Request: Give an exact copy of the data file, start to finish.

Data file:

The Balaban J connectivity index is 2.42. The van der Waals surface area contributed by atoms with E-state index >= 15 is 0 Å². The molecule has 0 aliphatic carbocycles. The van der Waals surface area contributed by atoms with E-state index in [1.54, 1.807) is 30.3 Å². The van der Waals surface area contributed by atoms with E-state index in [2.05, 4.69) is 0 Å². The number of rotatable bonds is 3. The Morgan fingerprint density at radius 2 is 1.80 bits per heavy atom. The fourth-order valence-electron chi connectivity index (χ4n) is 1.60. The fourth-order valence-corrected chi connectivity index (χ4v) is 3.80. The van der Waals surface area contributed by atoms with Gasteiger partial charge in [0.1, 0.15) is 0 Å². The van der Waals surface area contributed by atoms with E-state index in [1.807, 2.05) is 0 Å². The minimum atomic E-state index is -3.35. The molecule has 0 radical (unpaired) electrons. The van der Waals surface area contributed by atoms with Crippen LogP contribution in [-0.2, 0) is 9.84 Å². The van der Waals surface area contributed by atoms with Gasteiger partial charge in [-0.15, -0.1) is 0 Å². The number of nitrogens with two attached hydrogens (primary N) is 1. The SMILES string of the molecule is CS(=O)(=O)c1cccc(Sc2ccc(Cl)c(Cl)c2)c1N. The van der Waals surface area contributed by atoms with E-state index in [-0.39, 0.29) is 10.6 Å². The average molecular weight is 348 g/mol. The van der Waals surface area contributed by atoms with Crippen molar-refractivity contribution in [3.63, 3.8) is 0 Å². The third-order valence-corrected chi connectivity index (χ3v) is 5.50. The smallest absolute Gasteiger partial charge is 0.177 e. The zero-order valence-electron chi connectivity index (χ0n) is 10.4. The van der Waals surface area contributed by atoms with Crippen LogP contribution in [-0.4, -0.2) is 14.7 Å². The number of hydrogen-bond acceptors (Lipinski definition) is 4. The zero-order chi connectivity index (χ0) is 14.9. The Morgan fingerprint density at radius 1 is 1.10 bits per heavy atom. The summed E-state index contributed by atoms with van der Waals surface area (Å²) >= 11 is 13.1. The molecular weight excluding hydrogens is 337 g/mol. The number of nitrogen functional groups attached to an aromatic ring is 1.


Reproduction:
The Balaban J connectivity index is 2.42. The van der Waals surface area contributed by atoms with E-state index >= 15 is 0 Å². The molecule has 0 aliphatic carbocycles. The van der Waals surface area contributed by atoms with E-state index in [1.54, 1.807) is 30.3 Å². The van der Waals surface area contributed by atoms with E-state index in [2.05, 4.69) is 0 Å². The number of rotatable bonds is 3. The Morgan fingerprint density at radius 2 is 1.80 bits per heavy atom. The fourth-order valence-electron chi connectivity index (χ4n) is 1.60. The fourth-order valence-corrected chi connectivity index (χ4v) is 3.80. The van der Waals surface area contributed by atoms with Gasteiger partial charge in [0.1, 0.15) is 0 Å². The van der Waals surface area contributed by atoms with E-state index in [1.807, 2.05) is 0 Å². The minimum atomic E-state index is -3.35. The molecule has 0 radical (unpaired) electrons. The van der Waals surface area contributed by atoms with Crippen LogP contribution in [-0.2, 0) is 9.84 Å². The van der Waals surface area contributed by atoms with Gasteiger partial charge in [-0.15, -0.1) is 0 Å². The number of nitrogens with two attached hydrogens (primary N) is 1. The SMILES string of the molecule is CS(=O)(=O)c1cccc(Sc2ccc(Cl)c(Cl)c2)c1N. The van der Waals surface area contributed by atoms with E-state index in [-0.39, 0.29) is 10.6 Å². The average molecular weight is 348 g/mol. The van der Waals surface area contributed by atoms with Crippen molar-refractivity contribution in [3.63, 3.8) is 0 Å². The third-order valence-corrected chi connectivity index (χ3v) is 5.50. The smallest absolute Gasteiger partial charge is 0.177 e. The zero-order valence-electron chi connectivity index (χ0n) is 10.4. The van der Waals surface area contributed by atoms with Crippen LogP contribution in [-0.4, -0.2) is 14.7 Å². The number of hydrogen-bond acceptors (Lipinski definition) is 4. The zero-order chi connectivity index (χ0) is 14.9. The Morgan fingerprint density at radius 1 is 1.10 bits per heavy atom. The summed E-state index contributed by atoms with van der Waals surface area (Å²) >= 11 is 13.1. The molecular weight excluding hydrogens is 337 g/mol. The number of nitrogen functional groups attached to an aromatic ring is 1.